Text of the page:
Managing people of any age brings with it many challenges. If you started in entry level in your call centre then there’s a good chance your colleagues and peers were right around your age, but as staff turned over and you made your way into management, the average agent age demographic may have remained the same. Here are 9 top tips to help you manage a young workforce.
1. Leaving the school uniform behind
You have to remember that you’ve been out in the big bad world for quite a while now and have picked up a great deal of experience, but your staff haven’t. They are new to the workforce and have been operating for the majority of their lives in an education system. Be aware of traits that are learned in education that you can either leverage or get rid of in developing your call centre’s culture.
A young team can be taught anything. They haven’t been in the game long enough to have developed any bad habits that can’t be broken. You should act as a guiding force in the early stage of their career. Well-being and mindfulness spring to mind as a trend that has been around for a while now but it really has been working well in the industry. Teach your agents that they are in the right place. Their actions and performance will reciprocate.
3. Actions don’t always speak louder than words
Sticks and stones may break their bones but words will crush their spirit. Let’s face it, some staff are disinterested even if you have addressed the issue and done all you can to bring them back to life. It’s the team members that have shown a good deal of interest and potential from day 1 that you really need to be careful with when it comes to their feelings. They aspire to perform for you and move up the career ladder, you are where they want to be and for this they look up to you. If you have good feedback to give to them, do it right away. If you have some less than phenomenal news, then communicate it sensitively and sign off on a positive note.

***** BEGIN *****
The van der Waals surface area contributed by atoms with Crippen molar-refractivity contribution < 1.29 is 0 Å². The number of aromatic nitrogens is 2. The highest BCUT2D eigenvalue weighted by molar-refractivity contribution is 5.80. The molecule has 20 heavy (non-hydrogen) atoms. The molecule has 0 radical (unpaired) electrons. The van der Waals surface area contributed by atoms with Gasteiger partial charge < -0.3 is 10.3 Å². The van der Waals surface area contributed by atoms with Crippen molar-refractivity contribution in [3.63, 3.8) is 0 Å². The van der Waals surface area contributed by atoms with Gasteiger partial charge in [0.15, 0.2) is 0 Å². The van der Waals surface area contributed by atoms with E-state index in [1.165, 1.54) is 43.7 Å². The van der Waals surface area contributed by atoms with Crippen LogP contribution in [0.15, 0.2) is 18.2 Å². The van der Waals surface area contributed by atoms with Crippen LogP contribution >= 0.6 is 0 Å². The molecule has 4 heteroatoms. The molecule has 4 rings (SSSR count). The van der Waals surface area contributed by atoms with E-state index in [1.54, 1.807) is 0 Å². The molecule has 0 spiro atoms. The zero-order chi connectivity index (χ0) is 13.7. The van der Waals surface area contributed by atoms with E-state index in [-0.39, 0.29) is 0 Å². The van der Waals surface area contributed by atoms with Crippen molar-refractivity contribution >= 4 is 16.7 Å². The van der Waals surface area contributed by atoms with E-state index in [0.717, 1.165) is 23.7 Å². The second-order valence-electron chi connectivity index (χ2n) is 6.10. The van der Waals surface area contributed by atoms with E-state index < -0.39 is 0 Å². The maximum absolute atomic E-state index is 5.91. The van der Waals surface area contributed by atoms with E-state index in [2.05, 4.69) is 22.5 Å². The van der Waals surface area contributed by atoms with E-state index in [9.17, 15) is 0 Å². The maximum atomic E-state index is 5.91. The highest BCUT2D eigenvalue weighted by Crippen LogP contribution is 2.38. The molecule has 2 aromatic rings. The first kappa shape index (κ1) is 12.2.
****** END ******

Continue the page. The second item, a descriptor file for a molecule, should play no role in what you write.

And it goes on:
4. Involve them
Give your younger members an opportunity to get involved. The automatic reaction may be to hesitate, like putting up your hand in school first was the “uncool” thing to do, but press the issue, offer the chance to get involved in things like chairing a meeting or taking its minutes or even ordering stock for the floor. The first few who come forward generally end up being team leaders and managers in future due to their willingness to come forward when needed. Use this method to single out top performers from the rest.
5. Handle mistakes well
Young or old, it doesn’t matter, mistakes are going to happen. That’s the bottom line. However, the reaction of a new and nervous intern can be a whole lot different from that of a tried and tested, experienced agent. How you handle these mistakes with your staff member is what really counts. Prevention is the best cure, but aside from that, it really needs to be stressed in detail to the agent exactly what went wrong, how it went wrong, why it went wrong, how to fix the issue, how to prevent the same mistake happening again, and finally that mistakes do happen, they are not the first and they won’t be the last to make them.
6. One-to-one nurturing
Giving young staff a “safe zone” in which they can express themselves to you is key when it comes to building a well-managed team. We all aim to do one-to-ones as much as we can, but sometimes it’s not possible. Prioritise meeting your newer and younger staff members, especially inside their probation period or early employment. Explain that these meetings are where they can bring real issues and concerns and comment freely.
7. Shape them – run a tight ship for their sake
There are certain skills that are picked on the job that don’t just serve you at work. Punctuality being one. It’s not a job skill, it’s a life skill. It may not be in your contract, but as a manager of a very young team, whether you like it or not, you share in the outcome of each of their lives and careers. Move something they enjoy to 9am and they will be more likely to get in on time. Shape them into knowing that the early bird catches the worm. They’ll carry it with them into the future. This creates a sense of consequence.
8. Award them
Affirmation early on is good all round. Awarding your team members does a few different things. It satisfies the award winners’ need for justification of the effort they put in, it motivates other team members to achieve their targets and perform at a higher standard, and finally, it serves the call centre as a collective effort to perform better brings in better results.
9. Set them free
Is the job you had straight out of school or college your current profession? Or are you even still in the same company? Statistically speaking, probably not. So with that in mind, we need to realise that our best and brightest young stars are going to leave us one day. Progression has been on their mind from day one and they’ve been able to achieve it not only because of themselves but because of their experience with you. Always let them leave on a positive note. They may just refer great staff back to you in future.
With thanks to Ronan McDonnell, founder of www.careerwhip.com. He also has blogs on two other niche websites.